What is the impact of education on Huntington's disease?


  • Relevant conflicts of interest/financial disclosures: This work is supported in part by grants from the Spanish Ministry of Health, FIS 2007/PI07025, CAM 0202/2006, and CIBER 2006/05/0059. “Registry” and other activities of the Euro HD Network are supported by the CHDI Foundation. Full financial disclosures and author roles can be found in the online version of this article.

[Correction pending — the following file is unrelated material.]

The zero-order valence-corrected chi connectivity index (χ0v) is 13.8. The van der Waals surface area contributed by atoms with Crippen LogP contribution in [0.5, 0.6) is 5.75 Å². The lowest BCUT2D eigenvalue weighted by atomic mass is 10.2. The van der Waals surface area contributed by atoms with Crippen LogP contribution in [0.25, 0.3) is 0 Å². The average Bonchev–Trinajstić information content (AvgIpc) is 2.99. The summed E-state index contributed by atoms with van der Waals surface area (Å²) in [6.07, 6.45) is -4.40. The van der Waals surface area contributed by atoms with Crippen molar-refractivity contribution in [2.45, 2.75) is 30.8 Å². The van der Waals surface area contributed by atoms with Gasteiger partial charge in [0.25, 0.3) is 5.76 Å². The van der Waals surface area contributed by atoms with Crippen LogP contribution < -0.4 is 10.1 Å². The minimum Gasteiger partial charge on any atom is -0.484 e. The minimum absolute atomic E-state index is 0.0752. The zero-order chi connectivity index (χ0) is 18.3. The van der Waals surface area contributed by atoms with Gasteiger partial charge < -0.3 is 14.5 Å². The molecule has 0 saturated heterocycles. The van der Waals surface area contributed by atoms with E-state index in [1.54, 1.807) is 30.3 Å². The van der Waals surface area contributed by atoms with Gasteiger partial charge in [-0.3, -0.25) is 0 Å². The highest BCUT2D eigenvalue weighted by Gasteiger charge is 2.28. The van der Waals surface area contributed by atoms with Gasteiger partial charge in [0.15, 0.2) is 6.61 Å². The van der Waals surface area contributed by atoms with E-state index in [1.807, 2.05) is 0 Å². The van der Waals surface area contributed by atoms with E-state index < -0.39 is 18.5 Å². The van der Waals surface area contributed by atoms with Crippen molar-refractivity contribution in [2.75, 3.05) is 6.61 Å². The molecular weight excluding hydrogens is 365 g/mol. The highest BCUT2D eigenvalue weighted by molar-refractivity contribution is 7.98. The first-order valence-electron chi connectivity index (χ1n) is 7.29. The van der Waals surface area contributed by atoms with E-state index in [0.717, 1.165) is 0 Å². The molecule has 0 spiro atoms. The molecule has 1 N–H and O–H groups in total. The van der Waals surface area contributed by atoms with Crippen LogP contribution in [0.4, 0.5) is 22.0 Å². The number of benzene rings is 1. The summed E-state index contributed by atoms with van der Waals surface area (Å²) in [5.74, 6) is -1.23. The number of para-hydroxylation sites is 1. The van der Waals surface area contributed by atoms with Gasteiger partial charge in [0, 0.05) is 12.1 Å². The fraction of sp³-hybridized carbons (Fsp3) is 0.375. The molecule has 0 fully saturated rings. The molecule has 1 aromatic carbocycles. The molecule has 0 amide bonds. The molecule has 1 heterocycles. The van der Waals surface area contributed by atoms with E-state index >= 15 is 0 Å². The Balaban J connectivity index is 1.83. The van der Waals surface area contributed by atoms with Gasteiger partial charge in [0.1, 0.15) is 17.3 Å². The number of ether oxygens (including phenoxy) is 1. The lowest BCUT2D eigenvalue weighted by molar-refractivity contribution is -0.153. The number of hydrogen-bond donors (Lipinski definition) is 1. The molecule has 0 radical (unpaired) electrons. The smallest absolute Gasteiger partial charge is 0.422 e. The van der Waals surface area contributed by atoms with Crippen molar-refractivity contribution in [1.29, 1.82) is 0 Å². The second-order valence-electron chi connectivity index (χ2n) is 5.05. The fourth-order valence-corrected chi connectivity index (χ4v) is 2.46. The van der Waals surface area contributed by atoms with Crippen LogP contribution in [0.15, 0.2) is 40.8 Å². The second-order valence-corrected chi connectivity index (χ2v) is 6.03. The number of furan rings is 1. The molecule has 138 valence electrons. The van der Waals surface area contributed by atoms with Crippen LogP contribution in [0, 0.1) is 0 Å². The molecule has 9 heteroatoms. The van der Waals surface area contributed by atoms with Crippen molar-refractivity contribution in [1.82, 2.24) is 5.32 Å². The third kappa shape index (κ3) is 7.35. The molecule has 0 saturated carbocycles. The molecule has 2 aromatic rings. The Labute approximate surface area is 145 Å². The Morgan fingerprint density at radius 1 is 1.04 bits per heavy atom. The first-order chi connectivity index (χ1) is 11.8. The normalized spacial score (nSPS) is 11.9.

Huntington's disease (HD) is a neurodegenerative disease caused by a cytosine adenosine guanine (CAG) expansion in the huntingtin gene. The length of the triplet repeat is the most important factor in determining age of onset and the severity of the disease, but substantial variability of these parameters is attributed to other factors. To investigate the relationship between the years of education and the age at onset and the severity of the phenotype in patients with HD, we applied multiple linear regression analysis to examine the impact of education on the age at onset and the severity of the clinical scores assessed by the Unified Huntington's Disease Rating Scale (UHDRS) of 891 patients with HD from the multinational observational study “Registry” conducted by the European Huntintgton's Disease Network. The model was adjusted for CAG repeat length and age at the time of assessment. Patients with lengthier education exhibited earlier estimated age at onset but less severe clinical scores (motor = −3.6, P = 0.006; cognitive = 27.0, P < 0.001; behavioral = −3.0, P < 0.001; and functional capacity = 1.1 points, P < 0.001) than those with shorter education, after controlling for age and number of CAG repeats. These differences persisted throughout all quartiles of disease severity. An earlier recognition of symptoms and manifestations among the more educated patients could explain the earlier estimated age at onset in this group. The link between better clinical UHDRS scores and higher education might reflect a beneficial effect of education or its covariates on the course of HD. © 2011 Movement Disorder Society